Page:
Thursday, February 22, 2018

School safety plans in the spotlight

Since the horrific mass shooting at a school in Parkland, Florida on February 14, questions about local school districts’ readiness in the event of an emergency have been flooding in to school administrators and board members across the nation. Media, parents, and community members are asking school district representatives what they are doing to plan and prepare for the safety of the students and staff in case such a gut-wrenching scene develops in one of their schools.

In all likelihood, a school safety plan is in place in your school district. In Illinois, it is required by law in the School Safety Drill Act. But the plan’s effectiveness depends on whether the emergency plan was simply completed and set upon a shelf, or if it is a living document that is revisited, revised, and drilled on a continual basis.

When the drill act was written more than ten years ago it was considered one of the most comprehensive in the country. Today, the act still withstands the test of time and is a model for the dozens of states that have yet to enact such a safety plan into law. Most every time a legislator or media person suggests a “new” proposal for school safety, it is already covered in our current safety drill act.

The challenge is to ensure that school administrators and first responders are informed of what is contained in the law and what their individual responsibilities are under the law. The most important aspect of the school safety plan is for local school district personnel to work with their local first responders in the formulation, training, and evaluation of the school safety procedures. Secondly, school officials should communicate with parents and community members to assure them that proper security measures are in force.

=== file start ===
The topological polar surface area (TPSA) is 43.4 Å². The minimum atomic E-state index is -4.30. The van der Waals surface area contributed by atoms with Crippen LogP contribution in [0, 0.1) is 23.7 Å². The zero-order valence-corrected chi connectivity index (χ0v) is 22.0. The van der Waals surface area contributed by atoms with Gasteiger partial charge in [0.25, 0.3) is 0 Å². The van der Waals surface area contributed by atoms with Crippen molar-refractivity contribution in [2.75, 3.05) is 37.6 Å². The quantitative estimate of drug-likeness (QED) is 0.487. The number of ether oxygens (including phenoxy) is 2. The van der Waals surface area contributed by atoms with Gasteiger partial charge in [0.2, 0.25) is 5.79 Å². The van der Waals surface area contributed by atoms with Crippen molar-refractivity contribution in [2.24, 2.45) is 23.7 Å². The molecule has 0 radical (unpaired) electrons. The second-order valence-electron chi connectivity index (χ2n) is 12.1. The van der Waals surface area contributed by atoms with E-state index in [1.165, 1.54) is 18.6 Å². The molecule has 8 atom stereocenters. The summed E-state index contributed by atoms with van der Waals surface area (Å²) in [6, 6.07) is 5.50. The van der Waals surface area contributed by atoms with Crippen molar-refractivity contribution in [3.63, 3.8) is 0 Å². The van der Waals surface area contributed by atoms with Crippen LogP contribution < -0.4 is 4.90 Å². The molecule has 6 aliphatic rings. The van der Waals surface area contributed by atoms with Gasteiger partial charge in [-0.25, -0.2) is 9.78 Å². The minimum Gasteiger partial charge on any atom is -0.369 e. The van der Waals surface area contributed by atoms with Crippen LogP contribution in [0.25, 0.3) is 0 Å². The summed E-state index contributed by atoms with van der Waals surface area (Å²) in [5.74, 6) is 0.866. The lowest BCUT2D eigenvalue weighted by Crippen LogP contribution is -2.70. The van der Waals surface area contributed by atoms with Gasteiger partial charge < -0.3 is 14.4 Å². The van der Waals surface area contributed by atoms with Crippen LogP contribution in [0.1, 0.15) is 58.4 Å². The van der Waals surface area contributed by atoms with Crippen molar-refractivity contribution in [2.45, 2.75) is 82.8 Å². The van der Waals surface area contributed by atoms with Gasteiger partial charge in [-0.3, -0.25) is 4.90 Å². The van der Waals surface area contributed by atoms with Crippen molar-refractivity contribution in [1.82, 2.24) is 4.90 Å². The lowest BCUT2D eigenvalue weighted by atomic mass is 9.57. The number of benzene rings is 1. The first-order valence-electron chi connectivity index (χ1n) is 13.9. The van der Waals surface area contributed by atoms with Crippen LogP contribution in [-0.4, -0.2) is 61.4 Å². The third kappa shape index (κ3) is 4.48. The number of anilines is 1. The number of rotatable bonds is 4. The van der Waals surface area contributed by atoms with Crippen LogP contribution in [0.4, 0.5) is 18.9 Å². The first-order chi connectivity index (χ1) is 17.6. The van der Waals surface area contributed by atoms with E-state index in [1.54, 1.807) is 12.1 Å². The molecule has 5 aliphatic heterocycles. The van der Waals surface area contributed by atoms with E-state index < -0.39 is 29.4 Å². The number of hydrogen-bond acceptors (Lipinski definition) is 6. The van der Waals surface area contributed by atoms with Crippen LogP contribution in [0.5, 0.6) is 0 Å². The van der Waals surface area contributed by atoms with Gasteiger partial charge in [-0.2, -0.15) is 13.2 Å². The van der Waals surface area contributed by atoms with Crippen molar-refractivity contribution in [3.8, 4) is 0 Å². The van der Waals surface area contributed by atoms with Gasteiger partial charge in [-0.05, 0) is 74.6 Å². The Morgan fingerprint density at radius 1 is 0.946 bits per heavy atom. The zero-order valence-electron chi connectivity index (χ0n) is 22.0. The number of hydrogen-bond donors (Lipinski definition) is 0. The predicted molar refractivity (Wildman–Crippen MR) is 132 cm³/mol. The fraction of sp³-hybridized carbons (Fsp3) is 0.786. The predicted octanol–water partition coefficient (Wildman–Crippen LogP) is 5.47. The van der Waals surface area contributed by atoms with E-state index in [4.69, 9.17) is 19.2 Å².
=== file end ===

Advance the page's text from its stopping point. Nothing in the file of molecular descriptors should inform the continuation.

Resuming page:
The School Safety Drill Act requires that certain school evacuation drills be performed at specified intervals. It also requires that school officials meet with local responders at least annually to review and evaluate crisis response plans, protocols, and procedures.

Time should be taken now to review your emergency operations plans. Make sure that they are comprehensive, meet the requirements of the drill act, are known to staff, and drilled with students. A quick guide on school safety measures can be found here – including access to the “Guide for Developing High Quality School Emergency Operations Plans.”

No one cares more about the safety and security of students within the school building than the school board members, teachers, and administrators that are charged with their wellbeing each day. Be proactive in improving your security measures and in reassuring your community that these are in place.